On 6th March 2003 Provident Financial Group of Cincinnati announced a restatement of its results for the five financial years from 1997 to 2002. Between 1997 and 1999 Provident created nine pools of car leases. Part of the financial restatement was because the leases were treated off balance sheet, rather than on balance sheet as was later thought to be appropriate. But there was also a significant restatement of earnings, because there was a mistake in the model that calculated the debt amortisation for the leases. It appears that the analysts who built the model used for the first pool “put in the wrong value, and they didn’t accrue enough interest expense over the deal term. The first model that was put together had the problem, and that got carried through the other eight,” according to the Chief Financial Officer, who also went on to say that he did not think other banks had made similar errors. “We made such a unique mistake here that I think it’s unlikely.”
It appears that the error was found when Provident introduced a new financial model that was tested against the original, and that the two models produced different results. They then went back and looked at the original model to see which one was correct. We don’t know that these were spreadsheet models, but it’s entirely possible. And the lack of testing may have led to earned income being overstated by $70 million over five years. Provident also faces a class action suit from investors.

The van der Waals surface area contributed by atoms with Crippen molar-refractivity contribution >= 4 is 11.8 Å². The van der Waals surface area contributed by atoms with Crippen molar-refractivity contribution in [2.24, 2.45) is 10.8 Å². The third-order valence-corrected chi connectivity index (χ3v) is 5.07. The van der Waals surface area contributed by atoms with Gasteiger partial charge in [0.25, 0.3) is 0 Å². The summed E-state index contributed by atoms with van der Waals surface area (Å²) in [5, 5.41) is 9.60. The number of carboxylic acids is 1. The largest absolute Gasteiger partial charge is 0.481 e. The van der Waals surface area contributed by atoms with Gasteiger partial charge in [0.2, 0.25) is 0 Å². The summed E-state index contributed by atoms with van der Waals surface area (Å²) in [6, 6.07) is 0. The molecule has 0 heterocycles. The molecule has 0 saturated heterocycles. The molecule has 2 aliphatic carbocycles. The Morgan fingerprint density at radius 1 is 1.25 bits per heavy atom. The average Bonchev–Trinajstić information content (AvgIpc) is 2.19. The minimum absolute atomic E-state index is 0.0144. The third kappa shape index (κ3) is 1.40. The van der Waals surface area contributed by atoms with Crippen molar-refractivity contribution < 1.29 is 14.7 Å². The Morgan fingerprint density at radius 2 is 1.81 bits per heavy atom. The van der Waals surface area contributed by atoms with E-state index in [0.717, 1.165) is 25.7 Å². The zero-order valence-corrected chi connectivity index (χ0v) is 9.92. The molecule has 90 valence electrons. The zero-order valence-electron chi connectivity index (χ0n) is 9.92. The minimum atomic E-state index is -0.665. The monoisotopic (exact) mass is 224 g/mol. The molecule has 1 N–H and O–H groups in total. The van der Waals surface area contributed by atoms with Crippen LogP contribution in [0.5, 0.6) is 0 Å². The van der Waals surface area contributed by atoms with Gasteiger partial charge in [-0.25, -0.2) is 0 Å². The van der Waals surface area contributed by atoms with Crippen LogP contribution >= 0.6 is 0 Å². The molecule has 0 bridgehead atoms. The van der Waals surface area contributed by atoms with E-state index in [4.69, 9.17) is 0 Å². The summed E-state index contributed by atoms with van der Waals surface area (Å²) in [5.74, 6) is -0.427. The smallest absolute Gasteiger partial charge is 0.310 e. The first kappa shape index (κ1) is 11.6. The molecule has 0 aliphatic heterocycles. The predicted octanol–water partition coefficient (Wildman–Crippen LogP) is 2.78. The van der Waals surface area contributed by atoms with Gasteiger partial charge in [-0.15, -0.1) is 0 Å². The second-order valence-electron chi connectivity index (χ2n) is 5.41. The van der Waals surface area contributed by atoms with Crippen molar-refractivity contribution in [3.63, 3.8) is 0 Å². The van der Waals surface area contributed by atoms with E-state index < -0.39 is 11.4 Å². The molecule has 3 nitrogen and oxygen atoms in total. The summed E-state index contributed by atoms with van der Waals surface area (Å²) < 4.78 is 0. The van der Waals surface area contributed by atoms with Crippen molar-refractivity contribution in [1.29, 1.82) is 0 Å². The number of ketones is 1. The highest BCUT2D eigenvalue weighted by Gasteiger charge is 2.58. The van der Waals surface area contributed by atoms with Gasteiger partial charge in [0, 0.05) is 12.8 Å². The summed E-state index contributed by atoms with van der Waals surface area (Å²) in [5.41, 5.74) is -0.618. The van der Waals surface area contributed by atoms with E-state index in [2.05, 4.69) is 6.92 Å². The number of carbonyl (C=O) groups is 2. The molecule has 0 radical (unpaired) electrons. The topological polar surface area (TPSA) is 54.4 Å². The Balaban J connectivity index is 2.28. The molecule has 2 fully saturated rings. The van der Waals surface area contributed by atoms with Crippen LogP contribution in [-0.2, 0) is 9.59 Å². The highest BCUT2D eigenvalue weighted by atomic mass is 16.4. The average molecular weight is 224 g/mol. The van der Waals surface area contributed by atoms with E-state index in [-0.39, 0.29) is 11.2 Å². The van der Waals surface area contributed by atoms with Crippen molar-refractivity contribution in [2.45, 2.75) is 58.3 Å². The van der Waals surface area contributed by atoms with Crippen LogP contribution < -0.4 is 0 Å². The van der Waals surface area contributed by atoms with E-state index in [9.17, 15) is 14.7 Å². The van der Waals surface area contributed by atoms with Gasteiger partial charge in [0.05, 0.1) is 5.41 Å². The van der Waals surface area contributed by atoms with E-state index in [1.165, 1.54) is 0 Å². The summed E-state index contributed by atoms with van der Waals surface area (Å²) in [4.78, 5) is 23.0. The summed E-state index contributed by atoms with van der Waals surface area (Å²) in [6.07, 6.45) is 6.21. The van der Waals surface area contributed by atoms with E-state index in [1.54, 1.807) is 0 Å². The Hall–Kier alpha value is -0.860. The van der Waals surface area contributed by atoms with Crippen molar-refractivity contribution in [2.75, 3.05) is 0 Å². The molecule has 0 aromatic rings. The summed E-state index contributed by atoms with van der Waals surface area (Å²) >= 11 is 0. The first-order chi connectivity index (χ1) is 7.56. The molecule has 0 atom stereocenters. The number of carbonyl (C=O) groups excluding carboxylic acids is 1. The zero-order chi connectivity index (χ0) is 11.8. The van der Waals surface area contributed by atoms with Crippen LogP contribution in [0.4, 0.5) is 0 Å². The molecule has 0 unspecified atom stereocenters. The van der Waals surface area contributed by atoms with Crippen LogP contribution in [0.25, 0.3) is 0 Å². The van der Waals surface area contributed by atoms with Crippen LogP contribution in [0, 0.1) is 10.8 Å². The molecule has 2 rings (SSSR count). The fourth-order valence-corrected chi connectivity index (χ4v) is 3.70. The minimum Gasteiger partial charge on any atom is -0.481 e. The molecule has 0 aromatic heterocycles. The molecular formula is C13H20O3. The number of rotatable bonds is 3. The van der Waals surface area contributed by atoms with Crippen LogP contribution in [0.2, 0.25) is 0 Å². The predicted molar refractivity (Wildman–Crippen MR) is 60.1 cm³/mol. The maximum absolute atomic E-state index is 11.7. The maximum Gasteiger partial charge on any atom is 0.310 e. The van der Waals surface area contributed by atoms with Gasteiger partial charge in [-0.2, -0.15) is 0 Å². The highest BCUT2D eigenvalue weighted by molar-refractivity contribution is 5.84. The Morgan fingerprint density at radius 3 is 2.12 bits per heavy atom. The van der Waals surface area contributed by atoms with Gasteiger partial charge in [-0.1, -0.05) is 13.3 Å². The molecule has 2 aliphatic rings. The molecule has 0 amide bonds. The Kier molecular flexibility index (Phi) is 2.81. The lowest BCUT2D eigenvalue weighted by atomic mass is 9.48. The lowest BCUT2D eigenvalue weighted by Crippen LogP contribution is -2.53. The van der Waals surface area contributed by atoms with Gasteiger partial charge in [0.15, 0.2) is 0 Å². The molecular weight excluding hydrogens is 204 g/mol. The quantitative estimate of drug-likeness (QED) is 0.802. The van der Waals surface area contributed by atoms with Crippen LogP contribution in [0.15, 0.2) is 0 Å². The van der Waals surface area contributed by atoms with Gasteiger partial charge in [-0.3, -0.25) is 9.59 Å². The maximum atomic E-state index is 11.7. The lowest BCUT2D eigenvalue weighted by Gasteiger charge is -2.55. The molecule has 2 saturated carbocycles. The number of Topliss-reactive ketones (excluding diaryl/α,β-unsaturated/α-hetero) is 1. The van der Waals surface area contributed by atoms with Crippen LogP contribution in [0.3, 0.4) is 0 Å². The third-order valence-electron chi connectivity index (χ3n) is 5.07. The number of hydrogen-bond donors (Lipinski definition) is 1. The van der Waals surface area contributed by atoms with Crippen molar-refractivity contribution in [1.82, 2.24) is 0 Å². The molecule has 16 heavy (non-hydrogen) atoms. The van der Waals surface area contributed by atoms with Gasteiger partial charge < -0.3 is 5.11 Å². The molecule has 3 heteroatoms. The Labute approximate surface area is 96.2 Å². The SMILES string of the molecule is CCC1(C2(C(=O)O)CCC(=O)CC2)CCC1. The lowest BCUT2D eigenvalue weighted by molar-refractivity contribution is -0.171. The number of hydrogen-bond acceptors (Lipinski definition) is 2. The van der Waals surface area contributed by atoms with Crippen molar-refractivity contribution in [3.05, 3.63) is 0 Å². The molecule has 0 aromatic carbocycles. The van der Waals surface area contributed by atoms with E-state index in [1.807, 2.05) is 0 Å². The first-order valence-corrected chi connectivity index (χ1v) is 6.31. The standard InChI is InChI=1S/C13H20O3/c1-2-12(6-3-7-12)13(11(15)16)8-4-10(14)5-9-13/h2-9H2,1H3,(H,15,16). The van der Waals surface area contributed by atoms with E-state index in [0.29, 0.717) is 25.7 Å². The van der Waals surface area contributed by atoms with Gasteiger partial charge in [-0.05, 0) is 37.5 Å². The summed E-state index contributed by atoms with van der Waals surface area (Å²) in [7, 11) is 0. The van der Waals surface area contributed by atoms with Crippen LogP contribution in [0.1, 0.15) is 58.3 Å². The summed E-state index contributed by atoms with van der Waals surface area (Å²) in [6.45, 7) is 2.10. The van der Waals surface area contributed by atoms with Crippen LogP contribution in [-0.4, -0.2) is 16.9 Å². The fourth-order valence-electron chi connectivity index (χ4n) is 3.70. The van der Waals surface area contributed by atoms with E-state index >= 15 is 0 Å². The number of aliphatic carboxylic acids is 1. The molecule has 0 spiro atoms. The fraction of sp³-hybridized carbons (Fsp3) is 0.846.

If I am right, and the erroneous model was a spreadsheet (and from the fact that those who built it were referred as “analysts” rather than “programmers” or “developers” some sort of user-developed software seems likely), this is a classic example of a spreadsheet being built as a one-off and then reused without adequate controls. Later pools must have used a different spreadsheet, as they were not subject to the same restatement.
The CFO has more confidence than I do in the ability of other banks to avoid similar errors.
The following external links are relevant: